Back in the mid nineties, I moved into a shared house with five other people. I'd been at art college with all of them. By now we'd all been away from college for a couple of years or more, but being in this house together was like a throwback to student days, in some ways - albeit with much more housework and washing up being done on a regular basis.
There was something else which was to distinguish it from those earlier times as well: the six of us were soon to become seven, since two of those who had moved in were going to be parents. We'd already known before we moved in that she was expecting: she made sure we all knew about it so that if anybody was unhappy about the prospect of sharing with a newborn then they had plenty of notice to find somewhere else to live.
I wasn't unhappy about the prospect, I think I was indifferent. I didn't dislike kids (except those noisy bastards on the bus), but I didn't have any great fondness for them either. I wasn't sure what to expect really, and as the due date neared, I was more than preoccupied by my father's terminal cancer. At such a time it was quite easy for me to get sad and morbid about a lot of things, and I frequently did. So when I thought about my own childhood, I felt quite down about it - so many memories of many happy times playing seemed tainted by the thought that those adults around me might find it a chore to keep me entertained and occupied, rather than it being fun for them too.
The thought was upsetting, but I couldn't dispel it. This is, of course, the kind of perspective you can have on life when you're not exactly a happy bunny, and it serves to fuel your unhappiness (as if you needed it).
If and when I deviated from these miserable spells for any length of time, a reminder that I was about to lose my dad at any point in the coming weeks or months would kick in like a reflex action, as though to prevent me from experiencing anything other than disquiet and worry.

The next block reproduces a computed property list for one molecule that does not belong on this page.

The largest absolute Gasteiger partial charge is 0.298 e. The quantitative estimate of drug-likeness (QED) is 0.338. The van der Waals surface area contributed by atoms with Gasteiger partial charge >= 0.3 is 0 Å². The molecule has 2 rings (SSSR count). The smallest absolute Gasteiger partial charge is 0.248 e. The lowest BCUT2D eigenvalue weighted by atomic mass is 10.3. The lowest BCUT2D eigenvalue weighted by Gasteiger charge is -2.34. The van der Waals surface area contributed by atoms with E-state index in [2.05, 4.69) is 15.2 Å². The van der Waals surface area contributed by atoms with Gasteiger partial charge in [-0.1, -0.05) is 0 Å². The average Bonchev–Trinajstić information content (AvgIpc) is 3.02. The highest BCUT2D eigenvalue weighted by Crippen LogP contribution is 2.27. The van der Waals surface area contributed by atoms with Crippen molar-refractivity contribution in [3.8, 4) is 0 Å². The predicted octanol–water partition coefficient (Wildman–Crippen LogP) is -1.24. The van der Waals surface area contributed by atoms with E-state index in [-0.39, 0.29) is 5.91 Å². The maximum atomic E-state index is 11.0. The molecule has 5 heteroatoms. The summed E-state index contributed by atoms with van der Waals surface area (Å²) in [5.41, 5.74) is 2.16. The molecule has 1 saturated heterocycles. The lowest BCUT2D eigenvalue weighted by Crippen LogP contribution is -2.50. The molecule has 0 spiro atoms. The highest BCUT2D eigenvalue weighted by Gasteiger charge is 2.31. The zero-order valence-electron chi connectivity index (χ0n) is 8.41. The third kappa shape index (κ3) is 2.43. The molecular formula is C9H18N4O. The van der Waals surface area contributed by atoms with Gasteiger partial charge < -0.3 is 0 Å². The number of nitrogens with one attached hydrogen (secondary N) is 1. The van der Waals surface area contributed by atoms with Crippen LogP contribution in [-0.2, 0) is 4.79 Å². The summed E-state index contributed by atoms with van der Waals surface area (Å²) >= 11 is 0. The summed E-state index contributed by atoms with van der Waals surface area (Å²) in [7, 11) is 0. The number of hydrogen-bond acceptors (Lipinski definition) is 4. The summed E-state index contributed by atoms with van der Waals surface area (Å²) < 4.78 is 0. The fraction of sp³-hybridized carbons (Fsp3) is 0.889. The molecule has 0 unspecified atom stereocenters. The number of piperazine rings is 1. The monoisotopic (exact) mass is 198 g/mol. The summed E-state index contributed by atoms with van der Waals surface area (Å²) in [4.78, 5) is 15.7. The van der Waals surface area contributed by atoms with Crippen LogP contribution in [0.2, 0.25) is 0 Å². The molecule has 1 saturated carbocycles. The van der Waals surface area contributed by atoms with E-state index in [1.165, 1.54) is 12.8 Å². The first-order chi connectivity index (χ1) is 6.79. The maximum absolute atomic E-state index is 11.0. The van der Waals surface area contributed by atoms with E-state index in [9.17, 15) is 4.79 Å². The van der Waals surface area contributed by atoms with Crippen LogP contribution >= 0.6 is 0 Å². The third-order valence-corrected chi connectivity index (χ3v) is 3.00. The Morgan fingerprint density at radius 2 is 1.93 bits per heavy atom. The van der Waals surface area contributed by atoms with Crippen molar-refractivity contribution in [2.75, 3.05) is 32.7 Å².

GY was born, brought home from hospital. I was happy for his parents, but inside I was still utterly indifferent. If he cried in the night, the house was large and sturdy enough for the sound not to carry. Chances are I wouldn't have been asleep for it to wake me in the first place.
Still, despite the fact that he seemed to spend most of his first weeks crying, shitting and sleeping (didn't we all), we all thought he was cute, heightened by the fact of his mixed heritage.
A few weeks later, me and him were getting on like a house on fire. I would laugh hysterically when the cat yawned, and he yawned in turn. He would laugh hysterically when I pulled stupid faces. He would be absorbed for ages when I played on a drumkit improvised from bottles and tin cans, and I would be amazed to watch him seemingly discover his left foot for the first time (it took him several more days for him to find his remaining foot).
It was great fun. It was a delight. It was, I realised, a boost for my sanity since it provided a necessary balance: my dad's deterioration grew ever more evident, as he lost the ability to do things for himself, was doing each and every thing for the last time. Here, in this house, was someone who was doing everything for the very first time, and it was all a magnificent revelation (not just for him). This had been the darkest time for me so far, and for the time being the privilege of witnessing all this, first-hand, was helping to lift me out of it.
After all this, when I reflected back on my own childhood, most of those dark, depressing thoughts had now been cast aside: because now I was able to see just what an amazing experience it could be for me, an adult, to let go of adult concerns and be a child again to my heart's content. It was cathartic, to say the least.
How nice it was last weekend, then, to spend a couple of days with two good friends and their own child, and to revisit such wonderful moments. More memories to be treasured.